When I moved to from Eau Claire to Chippewa Falls nearly two summers ago, I began to wonder what I would listen to on the ride to work. Previously, my commute only took 10 minutes, which was fine for fiddling around with the radio. My new route, however, accounted for a full hour driving each time I went to the library. I needed something more engaging to listen to than music and radio ads. I decided to give audiobooks a shot, even though I had my reservations.
The first audiobook I checked out was Tina Fey’s memoir Bossypants. To my delight, I was able to sink into the story within minutes, often smiling or laughing out loud as she described some painfully awkward, yet hilarious situations. I soon discovered that I had no problem paying attention to the road while my ears listened along. I came to realize that it was far easier for me to follow a storyline than to talk to another passenger while driving. After Fey, I decided to stick with some other author-narrated audiobooks, such as memoirs penned by Amy Poehler and Jim Gaffigan. Their voices matched their personalities and, as such, made the material that more enjoyable to listen to.
I finally decided after a bit to give nonfiction audiobooks a try. You see, I was hesitant. I envisioned a narrator who spoke in a monotone and droned on and on without changing pace, inflection… or… (there goes my attention!) However, I settled on Sheryl Sandberg’s Lean In: Women, Work, and the Will to Lead after seeing her in an interview. Although the work was not narrated by her, I was pleasantly welcomed by a voice actress that read in such a genuine and earnest manner that I felt as if Sandberg herself was reading. I did have to make a little more effort to pay attention to the content, as it was not a rollicking fiction book or a humorous account of someone’s own life. The experience was rewarding, though, and I learned much that was serious food for thought.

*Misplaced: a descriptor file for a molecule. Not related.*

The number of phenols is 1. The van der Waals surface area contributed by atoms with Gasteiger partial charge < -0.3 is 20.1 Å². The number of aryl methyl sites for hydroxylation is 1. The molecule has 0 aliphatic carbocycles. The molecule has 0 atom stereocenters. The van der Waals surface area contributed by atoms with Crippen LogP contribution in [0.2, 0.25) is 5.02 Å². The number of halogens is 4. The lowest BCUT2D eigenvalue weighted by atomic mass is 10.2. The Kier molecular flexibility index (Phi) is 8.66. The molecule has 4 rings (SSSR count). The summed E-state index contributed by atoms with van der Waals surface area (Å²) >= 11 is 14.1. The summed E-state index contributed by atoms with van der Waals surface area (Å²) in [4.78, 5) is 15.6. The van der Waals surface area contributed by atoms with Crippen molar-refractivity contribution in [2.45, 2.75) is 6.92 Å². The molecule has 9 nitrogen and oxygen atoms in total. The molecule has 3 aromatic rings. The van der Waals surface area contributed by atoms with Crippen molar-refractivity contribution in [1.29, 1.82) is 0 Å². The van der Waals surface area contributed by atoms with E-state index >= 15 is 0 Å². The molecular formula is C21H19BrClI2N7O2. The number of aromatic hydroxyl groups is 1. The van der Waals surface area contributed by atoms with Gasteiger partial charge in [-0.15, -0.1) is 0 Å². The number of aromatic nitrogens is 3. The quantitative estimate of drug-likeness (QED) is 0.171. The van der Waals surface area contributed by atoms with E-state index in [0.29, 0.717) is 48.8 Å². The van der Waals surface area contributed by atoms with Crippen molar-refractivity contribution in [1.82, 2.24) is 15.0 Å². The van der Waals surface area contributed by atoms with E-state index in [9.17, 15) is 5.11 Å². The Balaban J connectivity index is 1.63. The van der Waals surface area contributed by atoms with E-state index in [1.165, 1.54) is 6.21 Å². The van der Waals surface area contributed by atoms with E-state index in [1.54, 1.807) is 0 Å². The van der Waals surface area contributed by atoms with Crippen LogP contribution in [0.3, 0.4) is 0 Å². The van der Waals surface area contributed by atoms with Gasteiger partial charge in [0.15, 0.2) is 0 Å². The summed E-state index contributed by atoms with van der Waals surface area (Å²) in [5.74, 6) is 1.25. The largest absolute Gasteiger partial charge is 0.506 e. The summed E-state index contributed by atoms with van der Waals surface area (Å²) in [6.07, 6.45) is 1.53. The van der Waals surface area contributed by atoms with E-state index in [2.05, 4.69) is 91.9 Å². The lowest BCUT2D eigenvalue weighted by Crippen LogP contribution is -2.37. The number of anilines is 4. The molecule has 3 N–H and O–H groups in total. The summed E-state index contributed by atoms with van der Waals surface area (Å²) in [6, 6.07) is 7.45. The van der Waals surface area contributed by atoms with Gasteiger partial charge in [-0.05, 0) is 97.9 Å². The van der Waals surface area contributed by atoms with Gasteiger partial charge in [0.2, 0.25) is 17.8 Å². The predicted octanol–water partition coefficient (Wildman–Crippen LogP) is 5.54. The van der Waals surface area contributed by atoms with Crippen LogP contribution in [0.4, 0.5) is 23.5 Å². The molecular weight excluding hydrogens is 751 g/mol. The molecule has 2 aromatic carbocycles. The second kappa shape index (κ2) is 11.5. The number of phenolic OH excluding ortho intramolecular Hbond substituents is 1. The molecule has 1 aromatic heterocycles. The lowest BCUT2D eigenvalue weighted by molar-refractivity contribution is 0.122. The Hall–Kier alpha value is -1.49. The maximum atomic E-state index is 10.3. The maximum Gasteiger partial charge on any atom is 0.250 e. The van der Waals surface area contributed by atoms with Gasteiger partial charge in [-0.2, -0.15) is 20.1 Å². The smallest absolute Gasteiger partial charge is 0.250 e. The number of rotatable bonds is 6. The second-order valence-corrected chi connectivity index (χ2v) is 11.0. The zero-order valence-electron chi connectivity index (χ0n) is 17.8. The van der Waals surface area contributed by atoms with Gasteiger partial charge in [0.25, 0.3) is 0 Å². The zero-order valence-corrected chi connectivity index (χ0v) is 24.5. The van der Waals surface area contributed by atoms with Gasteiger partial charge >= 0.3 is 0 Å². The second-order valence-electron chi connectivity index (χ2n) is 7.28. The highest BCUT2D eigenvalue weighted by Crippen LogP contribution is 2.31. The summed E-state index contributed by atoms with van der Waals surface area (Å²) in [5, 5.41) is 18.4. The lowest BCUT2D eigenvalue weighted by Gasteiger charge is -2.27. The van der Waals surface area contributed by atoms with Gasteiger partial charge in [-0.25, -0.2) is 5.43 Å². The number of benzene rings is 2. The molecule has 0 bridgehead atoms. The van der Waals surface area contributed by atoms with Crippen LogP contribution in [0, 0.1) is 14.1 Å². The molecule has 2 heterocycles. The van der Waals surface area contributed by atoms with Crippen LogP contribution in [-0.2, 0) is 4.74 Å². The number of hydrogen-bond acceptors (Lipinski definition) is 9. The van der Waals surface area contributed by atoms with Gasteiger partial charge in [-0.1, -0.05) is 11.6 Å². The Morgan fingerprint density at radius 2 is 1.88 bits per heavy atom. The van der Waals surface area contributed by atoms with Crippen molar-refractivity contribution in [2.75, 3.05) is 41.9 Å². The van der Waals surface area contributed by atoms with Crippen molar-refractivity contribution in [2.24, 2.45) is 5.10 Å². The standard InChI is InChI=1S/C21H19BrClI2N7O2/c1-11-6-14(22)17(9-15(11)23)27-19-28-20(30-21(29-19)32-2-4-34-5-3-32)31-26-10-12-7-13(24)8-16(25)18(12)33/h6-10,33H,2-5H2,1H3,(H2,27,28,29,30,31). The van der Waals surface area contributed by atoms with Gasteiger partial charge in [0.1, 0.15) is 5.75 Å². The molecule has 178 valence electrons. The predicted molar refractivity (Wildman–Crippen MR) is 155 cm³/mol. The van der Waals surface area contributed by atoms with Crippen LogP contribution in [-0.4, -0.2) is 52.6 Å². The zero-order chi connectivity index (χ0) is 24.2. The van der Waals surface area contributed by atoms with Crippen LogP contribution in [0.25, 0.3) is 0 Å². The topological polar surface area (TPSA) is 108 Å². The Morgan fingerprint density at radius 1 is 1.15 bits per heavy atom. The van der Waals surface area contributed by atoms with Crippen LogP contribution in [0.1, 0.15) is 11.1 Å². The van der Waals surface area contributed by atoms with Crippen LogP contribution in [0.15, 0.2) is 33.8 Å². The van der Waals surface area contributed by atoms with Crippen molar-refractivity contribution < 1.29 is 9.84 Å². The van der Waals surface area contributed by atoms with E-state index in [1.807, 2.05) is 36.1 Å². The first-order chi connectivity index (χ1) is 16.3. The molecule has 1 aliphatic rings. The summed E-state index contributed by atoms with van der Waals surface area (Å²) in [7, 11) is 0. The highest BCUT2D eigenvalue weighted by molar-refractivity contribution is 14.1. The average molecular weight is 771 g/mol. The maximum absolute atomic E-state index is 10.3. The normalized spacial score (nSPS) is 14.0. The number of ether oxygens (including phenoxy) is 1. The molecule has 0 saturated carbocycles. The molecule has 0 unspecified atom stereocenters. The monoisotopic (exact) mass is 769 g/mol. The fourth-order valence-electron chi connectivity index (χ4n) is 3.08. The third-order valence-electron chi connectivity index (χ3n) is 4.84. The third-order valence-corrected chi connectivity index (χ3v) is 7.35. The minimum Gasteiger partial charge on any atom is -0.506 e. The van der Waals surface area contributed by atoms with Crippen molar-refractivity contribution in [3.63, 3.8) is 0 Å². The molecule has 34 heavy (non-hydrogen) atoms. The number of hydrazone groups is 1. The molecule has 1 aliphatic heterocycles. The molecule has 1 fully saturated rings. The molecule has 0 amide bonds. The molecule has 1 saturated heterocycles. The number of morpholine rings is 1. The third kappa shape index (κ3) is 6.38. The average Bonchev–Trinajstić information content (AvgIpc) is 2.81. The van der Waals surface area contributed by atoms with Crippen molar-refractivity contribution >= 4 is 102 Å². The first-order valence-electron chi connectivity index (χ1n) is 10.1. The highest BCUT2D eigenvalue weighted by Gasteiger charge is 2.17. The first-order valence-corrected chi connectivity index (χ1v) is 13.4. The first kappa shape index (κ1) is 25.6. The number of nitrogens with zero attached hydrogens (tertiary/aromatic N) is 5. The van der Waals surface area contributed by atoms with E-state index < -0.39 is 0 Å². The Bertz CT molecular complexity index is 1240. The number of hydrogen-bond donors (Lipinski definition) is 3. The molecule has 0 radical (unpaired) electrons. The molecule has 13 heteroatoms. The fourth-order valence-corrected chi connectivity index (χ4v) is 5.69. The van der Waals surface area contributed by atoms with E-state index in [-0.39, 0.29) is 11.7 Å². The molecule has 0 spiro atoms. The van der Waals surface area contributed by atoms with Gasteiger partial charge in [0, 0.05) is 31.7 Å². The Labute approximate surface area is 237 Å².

Since then, I have come to love finding a good audiobook and embracing the extra time spent behind the wheel. I used to groan when I knew I would have to stop at a few places along the way home from work, but now, I fist-punch the air and think “Yes! More time to listen to my book!” The downside of this, though, is when I pull into the garage in the midst of a revealing conversation or pivotal moment in the story and think to myself, “I’ll simply have to wait until tomorrow…”